Monitors in northern Syria reported fierce fighting Sunday between Islamic State fighters and U.S.-backed Kurdish units at an airbase about 50 kilometers from the jihadists' de facto capital, Raqqa.
The Syrian Observatory for Human Rights and several other regional media reports are calling the fighting the "Battle for Tabqa," a key Euphrates River town downstream from Raqqa.
Details were sketchy late Sunday, but the pro-government news outlet al-Masdar said stiffened IS resistance included a suicide attack that killed at least 15 Kurdish fighters near the al-Tabqa dam. The report said the Kurdish force nonetheless had repelled the IS attack early Sunday.
Al-Masdar also reported that jihadist infighting erupted Saturday in nearby Tabqa city over apparent disagreements on whether extremist fighters should surrender.
Neither report has been independently confirmed. However, if verified, they would coincide with U.S.-led coalition airstrikes Saturday that killed at least five people and wounded an unknown number of others near Tabqa city.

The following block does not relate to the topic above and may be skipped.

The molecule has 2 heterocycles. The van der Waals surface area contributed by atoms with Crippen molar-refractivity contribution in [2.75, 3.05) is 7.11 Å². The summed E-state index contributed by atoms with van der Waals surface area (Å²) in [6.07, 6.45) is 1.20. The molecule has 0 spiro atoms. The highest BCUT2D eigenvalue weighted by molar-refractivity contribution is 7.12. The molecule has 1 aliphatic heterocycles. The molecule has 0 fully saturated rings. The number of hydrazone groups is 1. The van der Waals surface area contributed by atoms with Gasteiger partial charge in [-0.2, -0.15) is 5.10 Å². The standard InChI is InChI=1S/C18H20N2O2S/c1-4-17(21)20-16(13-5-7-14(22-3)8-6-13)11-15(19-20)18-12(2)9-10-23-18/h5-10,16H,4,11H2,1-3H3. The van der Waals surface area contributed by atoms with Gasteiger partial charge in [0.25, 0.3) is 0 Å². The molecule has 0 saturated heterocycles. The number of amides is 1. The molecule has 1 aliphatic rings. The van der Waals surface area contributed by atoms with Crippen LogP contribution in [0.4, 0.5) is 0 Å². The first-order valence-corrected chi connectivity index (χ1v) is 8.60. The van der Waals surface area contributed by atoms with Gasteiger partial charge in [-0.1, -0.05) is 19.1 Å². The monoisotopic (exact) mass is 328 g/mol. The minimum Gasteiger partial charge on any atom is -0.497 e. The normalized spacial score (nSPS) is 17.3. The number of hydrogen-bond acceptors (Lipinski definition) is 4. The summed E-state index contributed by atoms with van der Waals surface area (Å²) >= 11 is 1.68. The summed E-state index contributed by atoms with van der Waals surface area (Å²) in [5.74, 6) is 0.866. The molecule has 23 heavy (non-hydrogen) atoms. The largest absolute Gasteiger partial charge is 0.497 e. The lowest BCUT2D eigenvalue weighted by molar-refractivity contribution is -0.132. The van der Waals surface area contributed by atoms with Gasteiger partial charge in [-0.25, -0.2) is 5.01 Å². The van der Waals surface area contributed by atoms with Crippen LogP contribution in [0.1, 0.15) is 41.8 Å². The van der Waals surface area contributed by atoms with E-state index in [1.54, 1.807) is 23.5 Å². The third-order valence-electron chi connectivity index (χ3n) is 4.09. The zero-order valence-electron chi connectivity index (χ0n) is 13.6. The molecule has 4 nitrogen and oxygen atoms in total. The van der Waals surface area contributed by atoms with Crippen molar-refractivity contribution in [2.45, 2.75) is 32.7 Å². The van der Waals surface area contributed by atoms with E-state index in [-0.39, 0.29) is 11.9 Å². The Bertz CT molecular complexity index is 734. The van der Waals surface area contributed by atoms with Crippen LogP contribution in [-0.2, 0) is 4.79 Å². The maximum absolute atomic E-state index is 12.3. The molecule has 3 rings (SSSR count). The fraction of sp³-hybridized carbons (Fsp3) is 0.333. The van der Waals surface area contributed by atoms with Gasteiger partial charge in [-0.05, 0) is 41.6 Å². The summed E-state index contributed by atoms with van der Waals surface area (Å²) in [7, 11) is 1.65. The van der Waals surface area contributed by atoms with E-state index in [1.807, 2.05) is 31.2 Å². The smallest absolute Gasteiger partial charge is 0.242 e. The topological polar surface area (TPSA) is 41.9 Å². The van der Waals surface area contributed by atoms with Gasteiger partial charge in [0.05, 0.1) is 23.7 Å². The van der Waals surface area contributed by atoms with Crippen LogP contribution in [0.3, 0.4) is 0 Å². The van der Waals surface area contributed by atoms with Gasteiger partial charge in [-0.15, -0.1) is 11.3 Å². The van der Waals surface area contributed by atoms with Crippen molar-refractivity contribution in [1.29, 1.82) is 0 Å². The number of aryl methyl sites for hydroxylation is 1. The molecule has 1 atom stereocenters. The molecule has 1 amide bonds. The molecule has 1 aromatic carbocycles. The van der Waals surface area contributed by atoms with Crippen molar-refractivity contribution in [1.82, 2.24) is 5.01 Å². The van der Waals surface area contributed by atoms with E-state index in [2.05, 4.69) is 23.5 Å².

Anti-IS offensive gathering steam
Analysts describe Tabqa as the last fortified line of defense for Islamic State fighters seeking to defend western Raqqa from a gathering anti-jihadist offensive.
The anti-jihadist forces, led by U.S.-backed Kurds and a separate, largely Syrian Arab militia, have been pushing toward Raqqa for weeks, and are expected to launch coordinated attacks on the city later this year.
In a separate development Saturday, Israeli airstrikes targeted a Syrian base near the northern Israeli border that Israel says housed a militia group loyal to embattled Syrian President Bashar al-Assad.
An Israeli military statement said the strikes early Sunday in Syria's Quneitra province came in response to Syrian artillery shells that allegedly landed late last week in the Golan Heights - a strategic Syrian plateau bordering Israel seized by the Jewish state in the Six-Day War of 1967.
There were no reports of casualties in either exchange.